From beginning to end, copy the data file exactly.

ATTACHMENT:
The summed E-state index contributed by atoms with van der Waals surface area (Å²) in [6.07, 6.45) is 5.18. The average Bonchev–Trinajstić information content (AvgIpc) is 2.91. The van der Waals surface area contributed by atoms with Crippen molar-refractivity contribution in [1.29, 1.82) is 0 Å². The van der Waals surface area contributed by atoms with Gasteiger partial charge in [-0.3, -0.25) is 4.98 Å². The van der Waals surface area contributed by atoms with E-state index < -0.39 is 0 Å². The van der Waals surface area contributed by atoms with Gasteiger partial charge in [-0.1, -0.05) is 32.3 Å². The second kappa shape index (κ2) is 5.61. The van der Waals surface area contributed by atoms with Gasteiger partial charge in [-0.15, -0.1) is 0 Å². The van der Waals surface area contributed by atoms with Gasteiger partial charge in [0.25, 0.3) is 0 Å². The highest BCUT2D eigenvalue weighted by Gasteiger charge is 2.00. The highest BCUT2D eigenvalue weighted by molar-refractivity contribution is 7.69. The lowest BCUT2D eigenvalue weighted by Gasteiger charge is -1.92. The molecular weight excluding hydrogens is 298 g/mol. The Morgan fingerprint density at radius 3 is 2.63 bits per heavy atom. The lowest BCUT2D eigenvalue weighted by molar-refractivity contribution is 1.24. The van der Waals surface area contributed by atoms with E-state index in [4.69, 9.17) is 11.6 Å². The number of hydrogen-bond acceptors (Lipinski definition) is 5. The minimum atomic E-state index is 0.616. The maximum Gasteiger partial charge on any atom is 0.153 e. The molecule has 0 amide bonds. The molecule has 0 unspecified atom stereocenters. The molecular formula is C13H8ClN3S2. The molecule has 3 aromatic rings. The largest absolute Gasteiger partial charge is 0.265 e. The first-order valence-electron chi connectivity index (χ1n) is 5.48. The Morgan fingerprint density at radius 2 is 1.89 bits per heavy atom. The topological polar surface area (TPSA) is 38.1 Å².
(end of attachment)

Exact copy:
The summed E-state index contributed by atoms with van der Waals surface area (Å²) in [6.07, 6.45) is 5.18. The average Bonchev–Trinajstić information content (AvgIpc) is 2.91. The van der Waals surface area contributed by atoms with Crippen molar-refractivity contribution in [1.29, 1.82) is 0 Å². The van der Waals surface area contributed by atoms with Gasteiger partial charge in [-0.3, -0.25) is 4.98 Å². The van der Waals surface area contributed by atoms with E-state index < -0.39 is 0 Å². The van der Waals surface area contributed by atoms with Gasteiger partial charge in [-0.1, -0.05) is 32.3 Å². The second kappa shape index (κ2) is 5.61. The van der Waals surface area contributed by atoms with Gasteiger partial charge in [-0.15, -0.1) is 0 Å². The van der Waals surface area contributed by atoms with Gasteiger partial charge in [0.25, 0.3) is 0 Å². The highest BCUT2D eigenvalue weighted by Gasteiger charge is 2.00. The highest BCUT2D eigenvalue weighted by molar-refractivity contribution is 7.69. The lowest BCUT2D eigenvalue weighted by Gasteiger charge is -1.92. The molecular weight excluding hydrogens is 298 g/mol. The Morgan fingerprint density at radius 3 is 2.63 bits per heavy atom. The lowest BCUT2D eigenvalue weighted by molar-refractivity contribution is 1.24. The van der Waals surface area contributed by atoms with E-state index in [4.69, 9.17) is 11.6 Å². The number of hydrogen-bond acceptors (Lipinski definition) is 5. The minimum atomic E-state index is 0.616. The maximum Gasteiger partial charge on any atom is 0.153 e. The molecule has 0 amide bonds. The molecule has 0 unspecified atom stereocenters. The molecular formula is C13H8ClN3S2. The molecule has 3 aromatic rings. The largest absolute Gasteiger partial charge is 0.265 e. The first-order valence-electron chi connectivity index (χ1n) is 5.48. The Morgan fingerprint density at radius 2 is 1.89 bits per heavy atom. The topological polar surface area (TPSA) is 38.1 Å².